Leonardo daVinci in the 15th century also recognised the power of the sun and with a series of concave mirrors was able to focus the solar energy on a cooking pot and boil water. Five hundred years later we know you can do things like that but lack the patience and the inventive genius to actually do it!

In 1838 Edmund Becquerel recognised that some materials were able to turn sunlight into energy, and though he published his findings nobody was particularly interested. A few others played with these ideas but it was not till 1921 when Albert Einstein published his theories on photoelectric effect and was awarded the Nobel prize that many people even noticed its possibilities.

The fact is if it wasn’t for the need to power satellites it may have been entirely forgotten! The research into how to power the Vanguard 1 satellite in 1958 resulted in some quantum leaps forward for Photovoltaic cells (PV cells) and these cells have continued to be a part of satellite programs ever since.

During the 1970′s there was another surge forward when the manufacturing costs dropped from about $100 per watt to a mere $20 per watt, and this resulted in making them much more available for a range of new applications such as railroad and road warning signs, lighthouses and warning buoys.

During the last 15 to 20 years the price of PV cells has continued to fall and the efficiency has continued to increase, making them much more available to ordinary citizens to power holiday homes and other locations that did not have access to the national power grid. The most recent development has been the tax incentives offered by many governments to encourage domestic premises to install Solar panels with the excess production being fed back into the commercial grid.

Yet for all that, solar energy technology produces less than one tenth of one percent of global energy demand! Yes, we have made some great progress but here is still a long way to go.

So, where to from here? Solar energy facts are good to know, an important first step, but we also need to act on this information.

Shell Oil predicts that by mid century, up to 30% of the world’s energy could come from renewable sources. However, that will not just happen we will have to make it happen by accepting some short term pain to get that long term gain.  What are you prepared to do to help?

This ebook, GREEN ENERGY 101, is an excellent resource for those who are interested in learning more about alternative energy. This e-book explains alternative energy systems, going into detail the different types of alternative energy available and what systems are available to homeowners as well as their advantages and disadvantages. Well worth reading!

Reduce, Reuse, Recycle Facts

In my discussion with a new group of people this week I was amazed by the fact that many of them wanted to be ecologically sensitive but just didn’t know where to start. They are now aware of the need to go green for the benefit of the planet, but thought it was too complicated and so fail to do anything. The fact is it is not all that complicated, the idea is to start small and build up to bigger things. Here are six things that we can all do:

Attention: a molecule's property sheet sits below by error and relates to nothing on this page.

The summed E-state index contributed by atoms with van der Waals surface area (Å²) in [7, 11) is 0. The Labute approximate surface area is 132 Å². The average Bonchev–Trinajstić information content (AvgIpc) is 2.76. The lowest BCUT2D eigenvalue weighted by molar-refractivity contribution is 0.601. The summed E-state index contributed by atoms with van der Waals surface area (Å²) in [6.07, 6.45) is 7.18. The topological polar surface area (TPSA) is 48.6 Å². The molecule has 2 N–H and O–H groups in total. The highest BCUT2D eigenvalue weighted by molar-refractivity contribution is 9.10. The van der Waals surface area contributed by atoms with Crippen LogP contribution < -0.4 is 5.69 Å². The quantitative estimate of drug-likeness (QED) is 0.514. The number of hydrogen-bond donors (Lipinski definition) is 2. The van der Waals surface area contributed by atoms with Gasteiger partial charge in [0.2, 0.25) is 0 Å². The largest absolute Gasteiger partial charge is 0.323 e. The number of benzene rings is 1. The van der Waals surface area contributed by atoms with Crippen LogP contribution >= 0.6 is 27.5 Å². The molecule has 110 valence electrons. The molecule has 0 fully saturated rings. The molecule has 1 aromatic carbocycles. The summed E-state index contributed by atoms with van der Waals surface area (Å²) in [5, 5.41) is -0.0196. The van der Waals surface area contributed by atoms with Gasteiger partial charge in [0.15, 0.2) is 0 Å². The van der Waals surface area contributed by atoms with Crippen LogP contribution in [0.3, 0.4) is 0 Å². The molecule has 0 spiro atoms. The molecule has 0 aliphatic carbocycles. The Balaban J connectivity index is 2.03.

1. Drive less! This week I was in a new city and I really enjoyed just walking around getting a feel for it – which was much better than just getting a quick glimpse through the windscreen. These days I try to walk (or cycle) as much as I can for all short trips, getting the benefit of the exercise and the reduction in fuel costs.
2. Reuse! My current passion is the need to reuse water bottles. They are a fairly new innovation that have quickly become essential! WRONG! They may be handy, but the cost and the fact that so many end up in landfill tips mean that they are bad for the environment.
3. Recycle! My next bug bear is grocery bags. I am old enough to remember before we had plastic bags, and walking to the shops with with our own shopping trolley on wheels. We cannot turn back the clock, and I can no longer walk to where we do our main shopping, but I now try to remember taking our own recyclable shopping bags. Plastic shopping bags are bad for the environment so choose not to use them.
4. Save water! as population expands so does our need for water, but we can no longer just build another dam. Therefore we all need to do all we can to conserve this precious resource. we now have our own tank to catch our rain water and we use our gray water from the washing machine to water our lawn and garden.
5. Insulate! Even modern houses are not well insulated, so adding insulation to the ceiling space and remembering to open and close your heavy insulated curtains can minimise heat loss in winter and keep you house cooler in summer. This will save you money on your heating and cooling bills and be better for the environment.
6. Generate! It is now getting easier to generate your own electricity, so consider whether it is now time to invest in solar panels for your roof, or install a solar water heater or build your own wind turbine. The energy you produce can then be fed back into the commercial grid and you can get paid for it.

It has never been easier to go green, so what are you going to do today to apply these suggestions to your life.